Earlier this month, the Republican National Committee and the Senate Republican Conference co-hosted a handful of like-minded bloggers in Washington during the Supreme Court confirmation hearings for Judge Samuel Alito. A stream of senators and top officials, including White House adviser Karl Rove, spoke to the group.

Today, far more blogs are focused on Washington than was the case a year ago, when the Social Security debate was at its height. Think tanks and their wonks have them. So do trade associations, watchdog groups, and other special interests. The Family Research Council started a blog this month and will co-host the first annual Blogs4Life event on Jan. 23, the anniversary of the Roe v. Wade Supreme Court decision. So far, 30 blogs are set to participate.

Some blogs target specific topics such as counter-terrorism, immigration, education, health care, and the death penalty. Others, such as Dump Mike, aim to unseat lawmakers (in this case, Rep. Michael Ferguson, R-N.J.).

Only one congressional blog existed before January 2005, but in the year since then, 17 lawmakers, the Republican Study Committee, and Democrats on the House Agriculture Committee have started blogs. Several more members of Congress regularly or occasionally make guest appearances at group blogs such as Marshall’s TPMCafe and The Huffington Post on the left, and RedState on the right.

“Blogs are becoming more respectable,” said Henry Farrell, a professor of political science and international affairs at George Washington University and a blogger at Crooked Timber. Citing the debate over Social Security as an example, he added, “People are beginning to figure out that blogs do have real impact.”


Members Of Congress Who Blog

Originally published at National Journal
By K. Daniel Glover

Politicians are rarely on the cutting edge of technology, and that is as true with blogs as it has been with Web sites, e-mail newsletters, and other recent online innovations. Three years after blogs helped force Mississippi Republican Trent Lott out of the Senate majority leader’s office, fewer than 1 percent of his colleagues in Congress have created blogs.

But last year may have been a turning point. House Speaker Dennis Hastert, R-Ill., Senate Majority Leader Bill Frist, R-Tenn., and Senate Minority Leader Harry Reid, D-Nev., were among the 17 lawmakers who created blogs in 2005.

“It seems like every time I go online, or get an e-mail, or read a story,” said Nicole Folk, the technology analyst for the Congressional Management Foundation, “there’s another [congressional blog]…. It’s spreading, and it’s definitely becoming more of an option than a couple of years ago.”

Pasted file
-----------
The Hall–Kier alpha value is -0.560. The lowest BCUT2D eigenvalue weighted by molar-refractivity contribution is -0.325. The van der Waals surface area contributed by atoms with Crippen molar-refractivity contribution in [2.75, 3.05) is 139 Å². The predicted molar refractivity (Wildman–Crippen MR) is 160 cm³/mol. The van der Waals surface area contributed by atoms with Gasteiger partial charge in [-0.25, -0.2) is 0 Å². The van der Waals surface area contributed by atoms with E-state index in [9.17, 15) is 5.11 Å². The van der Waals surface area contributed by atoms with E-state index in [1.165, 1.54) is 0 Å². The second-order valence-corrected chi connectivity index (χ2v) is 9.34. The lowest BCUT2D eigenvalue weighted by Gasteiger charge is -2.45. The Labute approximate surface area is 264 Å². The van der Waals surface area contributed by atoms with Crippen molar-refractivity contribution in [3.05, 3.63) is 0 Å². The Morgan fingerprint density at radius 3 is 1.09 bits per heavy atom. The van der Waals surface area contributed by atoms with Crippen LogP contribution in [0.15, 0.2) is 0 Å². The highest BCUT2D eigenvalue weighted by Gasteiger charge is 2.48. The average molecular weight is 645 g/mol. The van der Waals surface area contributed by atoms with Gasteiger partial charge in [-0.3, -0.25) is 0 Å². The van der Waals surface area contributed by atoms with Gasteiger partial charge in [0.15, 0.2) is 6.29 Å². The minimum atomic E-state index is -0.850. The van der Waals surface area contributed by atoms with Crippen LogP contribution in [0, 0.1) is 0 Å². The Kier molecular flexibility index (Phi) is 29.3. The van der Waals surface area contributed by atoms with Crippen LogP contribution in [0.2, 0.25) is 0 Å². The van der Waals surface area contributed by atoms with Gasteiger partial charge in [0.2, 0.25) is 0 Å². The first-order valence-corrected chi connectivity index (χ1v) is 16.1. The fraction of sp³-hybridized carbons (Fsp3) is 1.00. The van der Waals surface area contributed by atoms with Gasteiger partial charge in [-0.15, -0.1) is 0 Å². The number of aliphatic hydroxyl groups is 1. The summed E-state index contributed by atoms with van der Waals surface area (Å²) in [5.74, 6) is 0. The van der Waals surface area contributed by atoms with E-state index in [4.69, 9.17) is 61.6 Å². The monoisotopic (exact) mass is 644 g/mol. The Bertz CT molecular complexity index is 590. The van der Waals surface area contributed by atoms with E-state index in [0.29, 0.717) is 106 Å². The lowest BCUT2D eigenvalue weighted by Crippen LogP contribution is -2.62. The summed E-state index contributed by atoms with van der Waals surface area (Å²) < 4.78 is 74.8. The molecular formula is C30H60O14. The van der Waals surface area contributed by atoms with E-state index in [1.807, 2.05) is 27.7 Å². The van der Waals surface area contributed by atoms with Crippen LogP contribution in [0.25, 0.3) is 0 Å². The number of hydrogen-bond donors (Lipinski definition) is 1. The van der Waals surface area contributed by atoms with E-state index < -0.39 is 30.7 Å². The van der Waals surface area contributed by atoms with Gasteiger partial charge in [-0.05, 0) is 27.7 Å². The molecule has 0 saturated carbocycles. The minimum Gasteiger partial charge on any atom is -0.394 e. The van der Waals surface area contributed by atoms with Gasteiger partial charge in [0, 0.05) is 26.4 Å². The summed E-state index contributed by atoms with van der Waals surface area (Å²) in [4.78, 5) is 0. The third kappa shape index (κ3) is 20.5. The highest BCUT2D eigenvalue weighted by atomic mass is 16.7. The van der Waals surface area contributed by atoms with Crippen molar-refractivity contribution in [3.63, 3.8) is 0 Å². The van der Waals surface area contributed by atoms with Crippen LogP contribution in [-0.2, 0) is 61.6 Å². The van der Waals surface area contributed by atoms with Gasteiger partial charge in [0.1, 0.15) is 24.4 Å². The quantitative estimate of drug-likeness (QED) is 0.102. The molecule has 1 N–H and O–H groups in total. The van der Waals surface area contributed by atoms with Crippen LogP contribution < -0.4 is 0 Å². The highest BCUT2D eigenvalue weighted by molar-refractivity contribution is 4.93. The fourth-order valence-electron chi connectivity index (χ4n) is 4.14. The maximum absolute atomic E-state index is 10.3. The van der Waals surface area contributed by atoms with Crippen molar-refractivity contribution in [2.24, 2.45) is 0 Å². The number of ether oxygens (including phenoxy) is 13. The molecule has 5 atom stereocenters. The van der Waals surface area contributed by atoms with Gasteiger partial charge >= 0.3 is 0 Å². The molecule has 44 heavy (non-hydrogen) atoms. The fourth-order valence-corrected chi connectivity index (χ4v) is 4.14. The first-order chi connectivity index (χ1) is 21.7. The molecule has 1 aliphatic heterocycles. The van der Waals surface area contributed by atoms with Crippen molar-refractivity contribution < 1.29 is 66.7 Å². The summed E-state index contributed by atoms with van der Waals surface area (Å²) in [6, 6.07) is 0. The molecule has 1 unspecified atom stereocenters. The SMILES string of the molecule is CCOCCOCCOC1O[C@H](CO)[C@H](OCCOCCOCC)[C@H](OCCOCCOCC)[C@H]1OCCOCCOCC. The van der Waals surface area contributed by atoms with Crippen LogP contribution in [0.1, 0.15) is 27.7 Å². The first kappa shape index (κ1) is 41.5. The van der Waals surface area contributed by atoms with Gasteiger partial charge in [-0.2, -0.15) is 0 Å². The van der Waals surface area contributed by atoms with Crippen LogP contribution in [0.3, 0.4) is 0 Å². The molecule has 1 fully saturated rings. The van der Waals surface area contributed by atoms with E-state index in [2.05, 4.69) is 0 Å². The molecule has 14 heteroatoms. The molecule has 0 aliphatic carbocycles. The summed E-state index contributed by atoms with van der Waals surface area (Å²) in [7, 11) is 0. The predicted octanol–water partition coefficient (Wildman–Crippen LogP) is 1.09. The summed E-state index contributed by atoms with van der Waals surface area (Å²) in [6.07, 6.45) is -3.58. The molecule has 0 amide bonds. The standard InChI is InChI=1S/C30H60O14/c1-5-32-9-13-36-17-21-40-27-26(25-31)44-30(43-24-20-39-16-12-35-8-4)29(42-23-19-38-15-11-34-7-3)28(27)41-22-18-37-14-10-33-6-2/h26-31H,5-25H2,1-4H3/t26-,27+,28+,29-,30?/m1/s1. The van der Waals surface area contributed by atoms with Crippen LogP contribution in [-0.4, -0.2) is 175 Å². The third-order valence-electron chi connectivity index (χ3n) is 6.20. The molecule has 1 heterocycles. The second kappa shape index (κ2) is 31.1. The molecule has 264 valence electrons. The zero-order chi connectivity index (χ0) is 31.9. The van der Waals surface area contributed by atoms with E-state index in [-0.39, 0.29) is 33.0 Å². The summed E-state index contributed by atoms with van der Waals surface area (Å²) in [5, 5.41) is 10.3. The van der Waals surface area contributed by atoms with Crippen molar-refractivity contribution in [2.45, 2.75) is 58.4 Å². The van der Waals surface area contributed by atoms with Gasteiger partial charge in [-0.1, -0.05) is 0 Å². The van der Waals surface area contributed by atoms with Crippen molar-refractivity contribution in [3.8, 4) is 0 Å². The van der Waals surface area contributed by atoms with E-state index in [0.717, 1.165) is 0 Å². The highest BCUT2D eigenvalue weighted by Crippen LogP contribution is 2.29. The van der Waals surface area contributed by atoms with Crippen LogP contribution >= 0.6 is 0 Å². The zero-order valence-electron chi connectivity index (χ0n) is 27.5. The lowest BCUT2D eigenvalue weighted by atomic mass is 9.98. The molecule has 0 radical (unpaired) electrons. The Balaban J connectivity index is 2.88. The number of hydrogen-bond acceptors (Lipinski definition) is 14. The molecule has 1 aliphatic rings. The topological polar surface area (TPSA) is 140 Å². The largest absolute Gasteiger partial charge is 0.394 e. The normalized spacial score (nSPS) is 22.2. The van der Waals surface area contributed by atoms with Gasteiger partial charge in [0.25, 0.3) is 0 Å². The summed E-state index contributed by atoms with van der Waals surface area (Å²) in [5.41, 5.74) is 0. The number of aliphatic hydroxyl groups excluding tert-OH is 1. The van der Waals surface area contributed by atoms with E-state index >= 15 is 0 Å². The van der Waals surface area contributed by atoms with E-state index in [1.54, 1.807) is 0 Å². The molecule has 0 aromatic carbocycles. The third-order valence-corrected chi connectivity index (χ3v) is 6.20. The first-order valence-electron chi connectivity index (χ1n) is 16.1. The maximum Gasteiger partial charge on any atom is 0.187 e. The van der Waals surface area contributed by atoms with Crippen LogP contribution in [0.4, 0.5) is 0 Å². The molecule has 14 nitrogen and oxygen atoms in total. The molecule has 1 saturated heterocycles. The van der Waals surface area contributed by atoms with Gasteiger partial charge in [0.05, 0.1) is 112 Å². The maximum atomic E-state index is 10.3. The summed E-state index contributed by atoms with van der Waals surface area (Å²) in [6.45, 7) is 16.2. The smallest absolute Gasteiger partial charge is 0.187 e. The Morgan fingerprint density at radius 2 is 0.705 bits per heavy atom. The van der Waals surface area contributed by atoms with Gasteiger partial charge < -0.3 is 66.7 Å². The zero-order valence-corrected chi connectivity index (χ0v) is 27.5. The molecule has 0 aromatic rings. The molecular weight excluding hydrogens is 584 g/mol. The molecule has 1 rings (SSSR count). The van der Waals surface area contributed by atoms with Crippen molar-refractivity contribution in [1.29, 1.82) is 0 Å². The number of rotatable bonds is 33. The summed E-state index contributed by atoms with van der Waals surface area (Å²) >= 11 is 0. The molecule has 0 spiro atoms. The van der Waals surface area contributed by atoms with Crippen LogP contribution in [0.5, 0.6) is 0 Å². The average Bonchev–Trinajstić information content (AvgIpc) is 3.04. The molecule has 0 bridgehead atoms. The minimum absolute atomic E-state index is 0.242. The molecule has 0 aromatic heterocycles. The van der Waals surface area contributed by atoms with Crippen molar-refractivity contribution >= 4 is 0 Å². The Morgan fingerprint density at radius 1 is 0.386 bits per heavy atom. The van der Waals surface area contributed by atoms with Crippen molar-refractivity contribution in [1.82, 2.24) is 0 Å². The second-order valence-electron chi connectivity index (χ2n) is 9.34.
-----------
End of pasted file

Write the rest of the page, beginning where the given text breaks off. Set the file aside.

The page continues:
Rep. John Conyers, D-Mich., is easily the most prolific blogger in Congress. He started ConyersBlog in February at his campaign site, a move that freed the online journal from some restrictions governing congressional Web sites. Conyers writes the content himself and regularly “cross-posts” at other blogs, including Daily Kos and The Huffington Post.


The Courtship Of The Blogosphere

Originally published at
By K. Daniel Glover

Fifteen years ago, just a few months into my first full-time job as a reporter, I covered a speech by Iran-Contra figure Robert McFarlane. It was a defining moment in my career.

I say that not because of the speech, which was both predictable and unspectacular, or because of the story I wrote, which was ordinary and uninspiring. I say it because of what happened afterward: One of my journalistic brethren approached the disgraced national security adviser to former President Ronald Reagan and requested an autograph.

I was floored. How could a supposedly objective journalist solicit the autograph of a controversial news subject, especially before finishing his story? How objective could his story possibly be if he were so enthralled as to publicly request a favor from his source?

I felt the same way last week when reading the accounts of conservative bloggers handpicked by the Republican Party to cover the confirmation hearings of Supreme Court nominee Samuel Alito from Washington. The communications experts in the party took to new heights the courtship of the blogosphere that they began last fall — and they found a most receptive audience.